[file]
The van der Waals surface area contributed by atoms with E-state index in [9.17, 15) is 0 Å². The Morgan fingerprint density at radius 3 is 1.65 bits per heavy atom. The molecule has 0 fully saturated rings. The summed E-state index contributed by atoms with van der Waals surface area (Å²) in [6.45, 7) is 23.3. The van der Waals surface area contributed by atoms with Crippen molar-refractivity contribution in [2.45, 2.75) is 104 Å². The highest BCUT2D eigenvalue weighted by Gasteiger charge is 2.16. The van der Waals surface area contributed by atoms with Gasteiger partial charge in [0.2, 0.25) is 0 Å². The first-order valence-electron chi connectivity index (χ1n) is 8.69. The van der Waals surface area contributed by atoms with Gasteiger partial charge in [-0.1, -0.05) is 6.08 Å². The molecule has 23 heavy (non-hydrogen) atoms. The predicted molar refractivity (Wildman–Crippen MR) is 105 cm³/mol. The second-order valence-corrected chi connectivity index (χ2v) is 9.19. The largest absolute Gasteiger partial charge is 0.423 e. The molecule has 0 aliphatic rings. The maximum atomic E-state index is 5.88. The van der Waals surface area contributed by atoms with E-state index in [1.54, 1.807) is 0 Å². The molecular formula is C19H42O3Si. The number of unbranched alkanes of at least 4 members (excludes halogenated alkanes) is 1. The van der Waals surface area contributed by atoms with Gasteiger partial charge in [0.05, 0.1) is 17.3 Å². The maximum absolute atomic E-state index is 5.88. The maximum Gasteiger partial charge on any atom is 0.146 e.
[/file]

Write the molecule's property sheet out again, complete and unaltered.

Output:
The van der Waals surface area contributed by atoms with E-state index in [9.17, 15) is 0 Å². The Morgan fingerprint density at radius 3 is 1.65 bits per heavy atom. The molecule has 0 fully saturated rings. The summed E-state index contributed by atoms with van der Waals surface area (Å²) in [6.45, 7) is 23.3. The van der Waals surface area contributed by atoms with Crippen molar-refractivity contribution in [2.45, 2.75) is 104 Å². The highest BCUT2D eigenvalue weighted by Gasteiger charge is 2.16. The van der Waals surface area contributed by atoms with Gasteiger partial charge in [0.2, 0.25) is 0 Å². The first-order valence-electron chi connectivity index (χ1n) is 8.69. The van der Waals surface area contributed by atoms with Gasteiger partial charge in [-0.1, -0.05) is 6.08 Å². The molecule has 23 heavy (non-hydrogen) atoms. The predicted molar refractivity (Wildman–Crippen MR) is 105 cm³/mol. The second-order valence-corrected chi connectivity index (χ2v) is 9.19. The largest absolute Gasteiger partial charge is 0.423 e. The molecule has 0 aliphatic rings. The maximum atomic E-state index is 5.88. The van der Waals surface area contributed by atoms with E-state index in [1.54, 1.807) is 0 Å². The molecular formula is C19H42O3Si. The number of unbranched alkanes of at least 4 members (excludes halogenated alkanes) is 1. The van der Waals surface area contributed by atoms with Gasteiger partial charge in [0.05, 0.1) is 17.3 Å². The maximum absolute atomic E-state index is 5.88. The maximum Gasteiger partial charge on any atom is 0.146 e.